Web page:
(CLEVELAND CLINIC) – October 15 is National Pregnancy and Infant Loss Remembrance Day. According to Salena Zanotti, M.D., of Cleveland Clinic, pregnancy loss is actually more common than most people think.
She believes it can be helpful for couples who have suffered a miscarriage to talk about it with others who have had similar experiences.
“Most people who have had a miscarriage, or even two, will go on to have successful families,” said Dr. Zanotti. “It’s important for people to realize that when it happens to you, it’s hard to look towards the future, so it’s nice to talk to people who have been able to have children successfully after a loss.”
Dr. Zanotti said studies have shown that as many as one-third of pregnancies result in a miscarriage – however, she said the numbers can be misleading.
Because pregnancy testing has become more sophisticated, women know they’re pregnant much sooner nowadays, which means we know about more miscarriages than we ever did before.
Dr. Zanotti said the effects of suffering a miscarriage are physical and emotional – for both partners.
She said people often ask if there was something they could have done differently to prevent a loss – but many times, early pregnancy loss is caused by a genetic abnormality that cannot be changed.
“This isn’t something that they caused, it’s not preventable, and it’s not likely to recur,” said Dr. Zanotti. “I want them to have hope that they will have successful pregnancies, but the most important thing is to be as healthy as you can be.”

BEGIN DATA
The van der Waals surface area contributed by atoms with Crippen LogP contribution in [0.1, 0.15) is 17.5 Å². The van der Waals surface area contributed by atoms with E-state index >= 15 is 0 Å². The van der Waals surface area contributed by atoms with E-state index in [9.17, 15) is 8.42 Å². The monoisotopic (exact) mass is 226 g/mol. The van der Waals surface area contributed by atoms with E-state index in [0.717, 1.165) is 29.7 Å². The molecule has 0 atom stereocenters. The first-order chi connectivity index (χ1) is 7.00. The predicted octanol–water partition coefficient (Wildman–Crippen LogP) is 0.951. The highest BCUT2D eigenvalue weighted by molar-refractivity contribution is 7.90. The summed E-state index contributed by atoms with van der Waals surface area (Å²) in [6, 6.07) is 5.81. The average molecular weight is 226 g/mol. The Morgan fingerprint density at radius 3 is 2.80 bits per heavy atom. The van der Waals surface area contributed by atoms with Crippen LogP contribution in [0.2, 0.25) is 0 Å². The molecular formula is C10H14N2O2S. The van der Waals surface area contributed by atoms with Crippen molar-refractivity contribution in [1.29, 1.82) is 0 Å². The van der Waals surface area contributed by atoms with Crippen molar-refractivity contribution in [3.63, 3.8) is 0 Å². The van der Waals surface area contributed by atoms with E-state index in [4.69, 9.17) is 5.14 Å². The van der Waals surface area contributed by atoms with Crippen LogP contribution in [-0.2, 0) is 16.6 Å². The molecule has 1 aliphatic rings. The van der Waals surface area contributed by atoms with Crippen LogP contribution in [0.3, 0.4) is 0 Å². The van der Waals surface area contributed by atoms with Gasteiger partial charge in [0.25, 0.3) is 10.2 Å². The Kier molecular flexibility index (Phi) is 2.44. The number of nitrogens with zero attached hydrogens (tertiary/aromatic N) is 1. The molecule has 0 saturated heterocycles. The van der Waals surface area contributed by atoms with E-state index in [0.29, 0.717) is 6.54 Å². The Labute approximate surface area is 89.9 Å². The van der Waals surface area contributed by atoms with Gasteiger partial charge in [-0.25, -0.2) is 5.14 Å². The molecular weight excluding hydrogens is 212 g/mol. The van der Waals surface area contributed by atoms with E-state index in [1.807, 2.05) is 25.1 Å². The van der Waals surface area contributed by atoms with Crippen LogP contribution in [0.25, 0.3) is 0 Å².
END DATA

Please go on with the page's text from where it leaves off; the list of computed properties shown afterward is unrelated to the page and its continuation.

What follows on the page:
Dr. Zanotti reminds couples that smoking and drug use can cause pregnancy complications, so these are lifestyle changes that need to be controlled before getting pregnant. Likewise, health conditions such as diabetes or high blood pressure should be well-managed before getting pregnant.
After a miscarriage, many couples also wonder when it’s safe to try to get pregnant again.
For losses that occur early in a pregnancy, Dr. Zanotti said it’s typically safe to try again very soon – but it’s important to make sure everyone is ready.
“The important thing for couples to understand is to wait until they’re emotionally ready,” she said. “It’s something for a couple to discuss together. A man grieves as much as a women does when they have a loss, and that’s important to realize.”
What others are reading:
- Sunday: SLC Mayor, Chief of Police discuss riots, overnight curfew
- 4CD Candidate Profile: Jay McFarland
- 4CD Candidate Profile: Trent Christensen
- 4CD Candidate Profile: Kim Coleman
- 4CD Candidate Profile: Burgess Owens